In this episode, Johanna Havemann will talk with an expert in scholarly communication and publishing Jon Tennant.
He will tell us why he has decided to join the Open Science community, what are the main challenges on the way to alter the traditional publishing system, and share his tips how to contribute to the open access culture being a PhD student or a young researcher.
Jon finished his award-winning PhD at Imperial College London in 2017, where, as a paleontologist, he studied the evolution of dinosaurs, crocodiles, and other animals. For the last 7 years or so, he has been a fervent challenger of the status quo in scholarly communication and publishing and became the Communications Director of ScienceOpen for two years in 2015. Now, he is independent in order to continue his dino-research and work on building an Open Science MOOC to help train the next generation of researchers in open practices. He has published papers on Open Access and Peer Review, is currently leading the development of the Foundations for Open Science Strategy document and is the founder of the digital publishing platform paleorXiv. Jon is also an ambassador for ASAPbio and the Center for Open Science, a scientific advisor for Guaana and ScienceMatters, a Mozilla Open Leadership mentor, and the co-runner of the Berlin Open Science meetup. He is also a freelance science communicator and consultant and has written a kids book “Excavate Dinosaurs”.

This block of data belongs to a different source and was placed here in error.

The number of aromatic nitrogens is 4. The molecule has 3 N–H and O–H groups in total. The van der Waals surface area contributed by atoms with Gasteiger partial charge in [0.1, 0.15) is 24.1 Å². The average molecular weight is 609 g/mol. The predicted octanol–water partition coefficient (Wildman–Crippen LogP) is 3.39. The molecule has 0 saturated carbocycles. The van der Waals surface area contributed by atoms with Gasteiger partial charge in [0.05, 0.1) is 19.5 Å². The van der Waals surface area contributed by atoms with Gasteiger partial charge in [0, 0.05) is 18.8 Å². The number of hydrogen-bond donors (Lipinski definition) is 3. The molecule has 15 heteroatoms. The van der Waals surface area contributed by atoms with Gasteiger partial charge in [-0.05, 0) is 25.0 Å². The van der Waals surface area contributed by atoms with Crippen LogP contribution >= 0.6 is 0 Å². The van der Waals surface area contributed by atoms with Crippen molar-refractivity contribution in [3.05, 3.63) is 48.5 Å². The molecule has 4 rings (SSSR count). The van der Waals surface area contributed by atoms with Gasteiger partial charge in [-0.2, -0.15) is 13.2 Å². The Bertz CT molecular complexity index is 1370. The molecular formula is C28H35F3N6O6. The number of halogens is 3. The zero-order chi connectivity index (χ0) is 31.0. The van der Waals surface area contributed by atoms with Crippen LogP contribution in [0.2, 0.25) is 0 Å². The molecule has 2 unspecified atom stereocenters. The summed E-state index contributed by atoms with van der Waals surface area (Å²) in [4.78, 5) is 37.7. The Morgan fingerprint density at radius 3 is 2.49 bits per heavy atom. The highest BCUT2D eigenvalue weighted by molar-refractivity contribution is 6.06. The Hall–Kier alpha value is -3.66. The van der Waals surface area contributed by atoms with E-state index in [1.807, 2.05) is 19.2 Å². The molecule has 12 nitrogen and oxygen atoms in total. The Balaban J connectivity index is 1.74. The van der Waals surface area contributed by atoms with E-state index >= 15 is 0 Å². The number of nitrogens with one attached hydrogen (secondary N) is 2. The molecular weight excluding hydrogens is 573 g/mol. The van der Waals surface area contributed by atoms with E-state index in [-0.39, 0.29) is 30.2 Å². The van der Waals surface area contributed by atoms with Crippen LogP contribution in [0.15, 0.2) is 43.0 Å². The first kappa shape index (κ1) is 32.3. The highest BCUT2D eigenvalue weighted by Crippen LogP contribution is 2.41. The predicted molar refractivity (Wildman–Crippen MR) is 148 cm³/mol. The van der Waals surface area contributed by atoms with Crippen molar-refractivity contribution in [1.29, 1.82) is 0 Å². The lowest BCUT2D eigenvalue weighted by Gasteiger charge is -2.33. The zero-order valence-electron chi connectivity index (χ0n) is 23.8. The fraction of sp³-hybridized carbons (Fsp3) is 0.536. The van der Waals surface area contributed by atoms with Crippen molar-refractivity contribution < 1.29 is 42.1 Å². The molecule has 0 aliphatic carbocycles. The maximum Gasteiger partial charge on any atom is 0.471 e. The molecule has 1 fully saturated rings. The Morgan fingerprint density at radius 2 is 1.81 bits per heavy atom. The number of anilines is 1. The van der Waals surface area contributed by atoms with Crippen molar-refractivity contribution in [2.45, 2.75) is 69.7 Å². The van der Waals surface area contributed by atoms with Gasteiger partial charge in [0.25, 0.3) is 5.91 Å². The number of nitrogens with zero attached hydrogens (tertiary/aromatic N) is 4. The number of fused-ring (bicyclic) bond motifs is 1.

We spend billions and billions and billions and billions, perhaps even trillions, every year, on doing research. And then we spend billions and billions and billions and billions, locking that research away. That just does not make any sense. That is not democracy; that is not a benefit to society.
Anestis Dougkas returns for a tips & tricks-themed podcast on how you can prepare for an international career and become part of the global workforce. In episode #32 you can listen to his story on how his lifelong passion for chemistry has paved the way for his current position as a researcher in nutrition, health and eating behaviour in France.
Dr Anestis Dougkas is the researcher that take on the daily challenges in order to create a healthier world by making nutrition accessible. Currently, he is a Researcher in nutrition, health and eating behaviour at the Centre for Food and Hospitality Research at Institut Paul Bocuse, Lyon, France. He graduated from the Aristotle University of Thessaloniki, Greece with a four-year B.Sc. degree in chemistry with specialization in biochemistry and food chemistry. He then continued his studies and received a M.Sc. in food science and nutrition and a Ph.D. in nutrition, within the Nutritional Research Group at University of Reading, UK. His Ph.D. work focused on the associations between consumption of dairy products and the risk of obesity. Specifically, he undertook epidemiological research and human dietary intervention trials, which investigated the effect of dairy on appetite regulation. In 2011, he got a Post-Doctoral Research Fellowship at Food for Health Science Centre, Lund University, Sweden.
My three tips: 1. Stay flexible. 2. Be smart about international assignments. 3. Network, network, network!